“Trust, but verify” – The attorney/paralegal relationship

My old stomping grounds provides another story of a paralegal embezzling from the law office in which she worked. This time it’s only $80,000 – small change compared to some. These stories are always disheartening, even outside of the legal profession, but are especially so when they involve the attorney/paralegal relationship. On the one hand it is good that attorneys are recognizing the abilities and independence of the paralegal professionals who work with them. (In this post I won’t go off on a tangent about whether or not this individual paralegal was actually qualified to bear the “paralegal” title.)  However, the attorney/client relationship ought not to be one of two individuals working separately for a common purpose.

Attorneys and paralegal, at least under our system, are a legal team, each with their own role. The role of the attorney continues to be that of supervisor. That role requires that the attorney verify the work done by the attorney, including the work they do with client and office accounts. Thus, it is always a mystery to me how paralegals can embezzle so much without getting caught. (This is in no way a criticism of this particular attorney. I do not know him or any of the circumstances other than what is in the story.)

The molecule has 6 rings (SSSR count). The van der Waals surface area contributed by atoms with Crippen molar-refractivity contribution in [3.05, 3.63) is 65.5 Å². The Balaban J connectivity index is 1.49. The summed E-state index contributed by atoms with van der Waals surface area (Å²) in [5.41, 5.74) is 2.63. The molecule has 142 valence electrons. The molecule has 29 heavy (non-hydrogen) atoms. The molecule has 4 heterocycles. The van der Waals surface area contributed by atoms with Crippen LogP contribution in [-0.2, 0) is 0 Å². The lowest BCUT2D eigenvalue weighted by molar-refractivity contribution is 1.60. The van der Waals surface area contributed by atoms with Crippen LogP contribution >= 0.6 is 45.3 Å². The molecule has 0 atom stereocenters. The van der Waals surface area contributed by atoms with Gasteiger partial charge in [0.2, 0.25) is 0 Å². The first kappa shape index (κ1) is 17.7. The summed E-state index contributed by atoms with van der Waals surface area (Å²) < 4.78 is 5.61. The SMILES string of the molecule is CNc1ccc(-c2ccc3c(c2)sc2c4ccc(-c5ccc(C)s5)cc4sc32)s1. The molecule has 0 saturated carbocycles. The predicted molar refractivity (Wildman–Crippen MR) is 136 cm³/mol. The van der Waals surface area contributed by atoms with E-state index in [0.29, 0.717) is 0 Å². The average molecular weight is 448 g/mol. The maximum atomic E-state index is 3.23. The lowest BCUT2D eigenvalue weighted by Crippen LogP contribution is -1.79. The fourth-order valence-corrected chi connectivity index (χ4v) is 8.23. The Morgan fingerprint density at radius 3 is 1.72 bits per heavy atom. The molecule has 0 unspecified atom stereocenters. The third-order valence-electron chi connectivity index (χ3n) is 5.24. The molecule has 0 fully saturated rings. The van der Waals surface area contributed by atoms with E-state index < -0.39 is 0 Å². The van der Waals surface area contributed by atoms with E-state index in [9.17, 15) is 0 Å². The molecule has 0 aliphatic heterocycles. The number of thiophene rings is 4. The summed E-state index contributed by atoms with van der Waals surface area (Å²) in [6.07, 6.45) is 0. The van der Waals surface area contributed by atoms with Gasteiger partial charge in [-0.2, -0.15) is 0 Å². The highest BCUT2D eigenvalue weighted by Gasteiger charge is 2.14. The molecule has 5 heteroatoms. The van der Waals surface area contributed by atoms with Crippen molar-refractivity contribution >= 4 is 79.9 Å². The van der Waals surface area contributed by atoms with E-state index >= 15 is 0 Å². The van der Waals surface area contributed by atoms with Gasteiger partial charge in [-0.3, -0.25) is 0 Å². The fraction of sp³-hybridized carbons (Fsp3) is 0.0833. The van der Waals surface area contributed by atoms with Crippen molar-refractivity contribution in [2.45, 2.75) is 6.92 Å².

I attribute much of this to the continued confusion on the part of the bar regarding the proper role for paralegals as part of the legal team and the attorney’s responsibility to supervise the paralegal. I’ve previously posted that I view the duty to supervise as one that is owed to the paralegal as well as the public. It would be helpful for both the paralegal and the attorney professions for the attorneys to have an increased understanding. Thus, I encourage both bar and paralegal associations to include these topics in CLE presentations designed for attorneys. There is, after all, no rule saying that paralegal associations cannot educate attorneys. Paralegals do it in law offices hundreds of times every day. I am quite sure that I and many of may colleagues at AAfPE would be willing to assist in this effort.

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